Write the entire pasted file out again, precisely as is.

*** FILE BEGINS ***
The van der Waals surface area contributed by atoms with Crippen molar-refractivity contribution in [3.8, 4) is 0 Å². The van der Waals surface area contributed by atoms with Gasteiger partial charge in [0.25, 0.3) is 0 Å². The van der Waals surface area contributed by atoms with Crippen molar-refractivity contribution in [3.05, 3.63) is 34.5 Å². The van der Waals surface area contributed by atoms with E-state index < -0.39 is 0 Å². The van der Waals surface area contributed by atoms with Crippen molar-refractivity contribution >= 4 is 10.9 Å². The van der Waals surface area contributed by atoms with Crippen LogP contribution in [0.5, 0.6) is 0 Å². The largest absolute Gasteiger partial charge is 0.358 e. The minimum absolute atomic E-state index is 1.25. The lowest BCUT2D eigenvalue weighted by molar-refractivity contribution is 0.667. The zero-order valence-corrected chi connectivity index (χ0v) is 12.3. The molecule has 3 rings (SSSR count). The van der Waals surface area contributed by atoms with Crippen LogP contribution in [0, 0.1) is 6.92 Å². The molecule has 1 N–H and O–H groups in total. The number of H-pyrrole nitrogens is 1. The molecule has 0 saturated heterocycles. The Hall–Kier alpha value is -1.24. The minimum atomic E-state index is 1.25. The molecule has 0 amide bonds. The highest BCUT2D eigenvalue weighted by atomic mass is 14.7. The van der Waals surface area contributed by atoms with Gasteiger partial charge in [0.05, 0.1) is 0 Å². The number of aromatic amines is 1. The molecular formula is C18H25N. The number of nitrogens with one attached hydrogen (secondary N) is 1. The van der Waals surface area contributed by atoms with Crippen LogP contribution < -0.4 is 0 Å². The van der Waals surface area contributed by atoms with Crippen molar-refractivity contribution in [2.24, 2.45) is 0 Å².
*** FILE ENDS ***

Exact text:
The van der Waals surface area contributed by atoms with Crippen molar-refractivity contribution in [3.8, 4) is 0 Å². The van der Waals surface area contributed by atoms with Gasteiger partial charge in [0.25, 0.3) is 0 Å². The van der Waals surface area contributed by atoms with Crippen molar-refractivity contribution in [3.05, 3.63) is 34.5 Å². The van der Waals surface area contributed by atoms with E-state index < -0.39 is 0 Å². The van der Waals surface area contributed by atoms with Crippen molar-refractivity contribution >= 4 is 10.9 Å². The van der Waals surface area contributed by atoms with Crippen LogP contribution in [0.5, 0.6) is 0 Å². The largest absolute Gasteiger partial charge is 0.358 e. The minimum absolute atomic E-state index is 1.25. The lowest BCUT2D eigenvalue weighted by molar-refractivity contribution is 0.667. The zero-order valence-corrected chi connectivity index (χ0v) is 12.3. The molecule has 3 rings (SSSR count). The van der Waals surface area contributed by atoms with Crippen LogP contribution in [0, 0.1) is 6.92 Å². The molecule has 1 N–H and O–H groups in total. The number of H-pyrrole nitrogens is 1. The molecule has 0 saturated heterocycles. The Hall–Kier alpha value is -1.24. The minimum atomic E-state index is 1.25. The molecule has 0 amide bonds. The highest BCUT2D eigenvalue weighted by atomic mass is 14.7. The van der Waals surface area contributed by atoms with Gasteiger partial charge in [0.05, 0.1) is 0 Å². The number of aromatic amines is 1. The molecular formula is C18H25N. The number of nitrogens with one attached hydrogen (secondary N) is 1. The van der Waals surface area contributed by atoms with Crippen LogP contribution < -0.4 is 0 Å². The van der Waals surface area contributed by atoms with Crippen molar-refractivity contribution in [2.24, 2.45) is 0 Å².